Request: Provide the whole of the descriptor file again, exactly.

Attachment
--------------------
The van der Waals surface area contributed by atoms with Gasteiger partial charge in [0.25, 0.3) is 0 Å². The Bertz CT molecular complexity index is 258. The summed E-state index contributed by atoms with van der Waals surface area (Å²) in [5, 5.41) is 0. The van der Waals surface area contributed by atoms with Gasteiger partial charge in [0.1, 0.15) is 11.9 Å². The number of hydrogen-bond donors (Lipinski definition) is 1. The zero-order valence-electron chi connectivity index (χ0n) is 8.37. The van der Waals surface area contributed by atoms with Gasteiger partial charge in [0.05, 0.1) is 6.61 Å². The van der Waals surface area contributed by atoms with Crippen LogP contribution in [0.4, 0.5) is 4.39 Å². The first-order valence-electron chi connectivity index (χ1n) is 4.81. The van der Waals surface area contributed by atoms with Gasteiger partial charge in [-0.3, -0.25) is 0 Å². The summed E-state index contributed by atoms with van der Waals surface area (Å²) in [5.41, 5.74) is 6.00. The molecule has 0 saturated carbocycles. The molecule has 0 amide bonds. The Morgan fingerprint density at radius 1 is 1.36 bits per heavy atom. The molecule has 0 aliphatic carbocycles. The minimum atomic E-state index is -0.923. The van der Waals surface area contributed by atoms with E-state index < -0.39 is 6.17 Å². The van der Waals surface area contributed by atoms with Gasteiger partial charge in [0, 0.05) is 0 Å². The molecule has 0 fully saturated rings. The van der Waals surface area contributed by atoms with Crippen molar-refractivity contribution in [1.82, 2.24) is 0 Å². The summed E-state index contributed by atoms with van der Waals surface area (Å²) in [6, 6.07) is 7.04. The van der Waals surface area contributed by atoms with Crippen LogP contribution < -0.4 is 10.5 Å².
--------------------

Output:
The van der Waals surface area contributed by atoms with Gasteiger partial charge in [0.25, 0.3) is 0 Å². The Bertz CT molecular complexity index is 258. The summed E-state index contributed by atoms with van der Waals surface area (Å²) in [5, 5.41) is 0. The van der Waals surface area contributed by atoms with Gasteiger partial charge in [0.1, 0.15) is 11.9 Å². The number of hydrogen-bond donors (Lipinski definition) is 1. The zero-order valence-electron chi connectivity index (χ0n) is 8.37. The van der Waals surface area contributed by atoms with Gasteiger partial charge in [0.05, 0.1) is 6.61 Å². The van der Waals surface area contributed by atoms with Crippen LogP contribution in [0.4, 0.5) is 4.39 Å². The first-order valence-electron chi connectivity index (χ1n) is 4.81. The van der Waals surface area contributed by atoms with Gasteiger partial charge in [-0.3, -0.25) is 0 Å². The summed E-state index contributed by atoms with van der Waals surface area (Å²) in [5.41, 5.74) is 6.00. The molecule has 0 saturated carbocycles. The molecule has 0 amide bonds. The Morgan fingerprint density at radius 1 is 1.36 bits per heavy atom. The molecule has 0 aliphatic carbocycles. The minimum atomic E-state index is -0.923. The van der Waals surface area contributed by atoms with E-state index < -0.39 is 6.17 Å². The van der Waals surface area contributed by atoms with Gasteiger partial charge in [0, 0.05) is 0 Å². The molecule has 0 fully saturated rings. The van der Waals surface area contributed by atoms with Crippen molar-refractivity contribution in [1.82, 2.24) is 0 Å². The summed E-state index contributed by atoms with van der Waals surface area (Å²) in [6, 6.07) is 7.04. The van der Waals surface area contributed by atoms with Crippen LogP contribution < -0.4 is 10.5 Å².